It has often been said that a film is not simply the sum of its parts. Well in “Year One”, starring Jack Black and Michael Cera, featuring a slew of star cameos, and directed by Harold Ramis, this is proven true. This not very funny comedy is not simply the sum of its parts. It’s much less. We know Jack Black can be funny. We know Michael Cera can be funny. We know Harold Ramis can write, direct AND be funny. However, these talents just fail to add up and as a consequence, “Year One” is not only a bit of an incomprehensible mess, it’s also not funny. Hit the jump for the rest of my review.
Film begins in a small prehistoric village where Black and Cera are a frustrated hunter and a passable gatherer (respectively) and both fancy female tribe members that have their eyes on more potent men. This is the best part of the flick, as most of the jokes work and the premise is actually used to comedic effect. This doesn’t last, however, as the two unlikely heroes are soon cast out of the village and begin a journey across the ancient world, meeting various Old Testament characters along the way and ultimately saving the day and winning the hearts of their respective lady loves. The issue is that none of what happens during this adventure is particularly funny, and cameos from usually hilarious actors like Paul Rudd as Abel, David Cross as Cain, and even Hank Azaria as Abraham, don’t get any jokes. Paul Rudd barely does anything other than act out a really poorly staged physical “comedy” routine with Cross, and Hank Azaria makes repeated circumcision jokes. Not everything in the film is bad, though. If you like Jack Black and Michael Cera, they certainly have their moments, particularly in the film’s opening. Also, June Diane Raphael, who some may remember from her roles in both “Flight of the Conchords” and “Forgetting Sarah Marshall”, and Juno Temple are cute and funny as the love interests for the protagonists. Vinnie Jones is funny as a City Guard in Sodom, mainly because it’s Vinnie Jones and seeing him just makes you laugh. Oh, and Olivia Wilde is in this. She’s really hot.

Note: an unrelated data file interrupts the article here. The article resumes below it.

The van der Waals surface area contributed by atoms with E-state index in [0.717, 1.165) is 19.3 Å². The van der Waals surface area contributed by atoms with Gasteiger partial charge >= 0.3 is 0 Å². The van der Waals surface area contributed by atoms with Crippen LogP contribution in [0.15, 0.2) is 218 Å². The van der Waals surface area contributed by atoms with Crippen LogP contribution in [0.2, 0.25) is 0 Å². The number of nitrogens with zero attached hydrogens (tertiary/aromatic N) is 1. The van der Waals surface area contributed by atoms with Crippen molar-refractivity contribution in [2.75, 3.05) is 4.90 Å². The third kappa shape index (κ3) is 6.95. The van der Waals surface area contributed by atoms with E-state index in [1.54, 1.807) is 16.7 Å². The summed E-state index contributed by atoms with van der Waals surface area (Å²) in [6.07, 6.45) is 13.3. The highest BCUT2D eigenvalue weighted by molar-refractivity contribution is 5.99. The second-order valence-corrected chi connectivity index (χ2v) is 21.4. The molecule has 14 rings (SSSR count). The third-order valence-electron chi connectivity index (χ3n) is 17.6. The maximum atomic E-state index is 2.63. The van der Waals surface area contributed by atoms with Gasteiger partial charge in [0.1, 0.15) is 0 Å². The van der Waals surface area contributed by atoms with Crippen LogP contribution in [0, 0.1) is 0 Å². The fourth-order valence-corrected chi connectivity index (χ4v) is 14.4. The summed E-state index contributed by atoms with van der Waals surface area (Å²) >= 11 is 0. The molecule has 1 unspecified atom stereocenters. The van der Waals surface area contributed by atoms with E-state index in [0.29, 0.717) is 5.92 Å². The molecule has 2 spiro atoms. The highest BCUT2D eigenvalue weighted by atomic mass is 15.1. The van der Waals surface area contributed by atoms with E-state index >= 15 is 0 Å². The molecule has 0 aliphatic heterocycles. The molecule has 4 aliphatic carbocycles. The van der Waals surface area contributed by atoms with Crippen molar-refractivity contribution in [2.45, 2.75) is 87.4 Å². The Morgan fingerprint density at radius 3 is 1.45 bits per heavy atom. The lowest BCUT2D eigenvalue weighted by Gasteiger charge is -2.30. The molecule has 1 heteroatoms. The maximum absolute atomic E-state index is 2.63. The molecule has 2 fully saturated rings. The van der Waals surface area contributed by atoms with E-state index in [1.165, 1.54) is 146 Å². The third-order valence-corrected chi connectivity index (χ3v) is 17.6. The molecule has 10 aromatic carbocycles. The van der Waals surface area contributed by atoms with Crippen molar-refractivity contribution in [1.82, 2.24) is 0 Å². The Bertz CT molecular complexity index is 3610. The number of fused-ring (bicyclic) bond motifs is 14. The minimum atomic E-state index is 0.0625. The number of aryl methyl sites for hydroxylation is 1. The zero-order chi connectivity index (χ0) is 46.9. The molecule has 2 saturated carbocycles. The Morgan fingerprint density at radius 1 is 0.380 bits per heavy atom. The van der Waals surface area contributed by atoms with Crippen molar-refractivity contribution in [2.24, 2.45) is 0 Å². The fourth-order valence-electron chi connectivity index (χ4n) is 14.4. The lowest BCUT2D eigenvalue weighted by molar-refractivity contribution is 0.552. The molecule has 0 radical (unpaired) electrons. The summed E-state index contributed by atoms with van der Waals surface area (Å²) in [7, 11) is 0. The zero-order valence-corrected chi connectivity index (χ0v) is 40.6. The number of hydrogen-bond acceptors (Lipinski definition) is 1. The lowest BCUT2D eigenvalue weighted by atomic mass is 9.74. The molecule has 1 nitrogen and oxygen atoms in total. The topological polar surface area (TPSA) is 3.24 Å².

The biggest problem with this flick, aside from the meandering narrative that suddenly develops a lethal case of plot in the last half hour and the completely wasted potential of most of its stars, is the editing. I don’t mean editing that’s too quick, or is jumpy or jolting, I mean editing that simply fails to coherently tell the story. Here’s an example of what I mean: Early in the film, Zed and Oh (Black and Cera’s characters) are in a garden and Zed decides to eat from the tree of knowledge of good and evil. After doing so, and discussing how the fruit has a “knowledgey taste” Cera’s Oh finds a python at his feet that slowly begins to wrap around him, until it finally encircles his head. Cut to the next shot, and Oh and Zed are bombing around the village, perfectly fine, and there is never a mention of the snake. You can’t do that. I guess we can assume that Zed did something to save Oh, but what?
With all that said, the disc itself is pretty good. The picture transfer and sound weren’t awe inspiring, but still decent for a comedy. The blu ray also offers a choice between the theatrical version of the film and an unrated director’s cut that has some extra dialogue but fixes none of the film’s problems. There is a commentary track available with Ramis, Cera, and Black discussing the film that at times can be entertaining and enlightening, but it’s mostly just Black trying to make up for how tired or bored both Ramis and Cera sound. The best features are probably the gag reel and the “Line-O-Rama” that has become standard on these Apatow-esque DVD’s. There is also a fairly standard Making Of documentary, and a few amusing little features called “Sodom’s Got ‘em!” and “Leeroy Jenkins: The Gates of Sodom”, and some cool BD-Live content as well.
Long story short, this flick isn’t very good, and that’s a shame when you consider the pedigree it has going for it. But, if you saw it and liked it, then the blu ray disc is definitely worth picking up.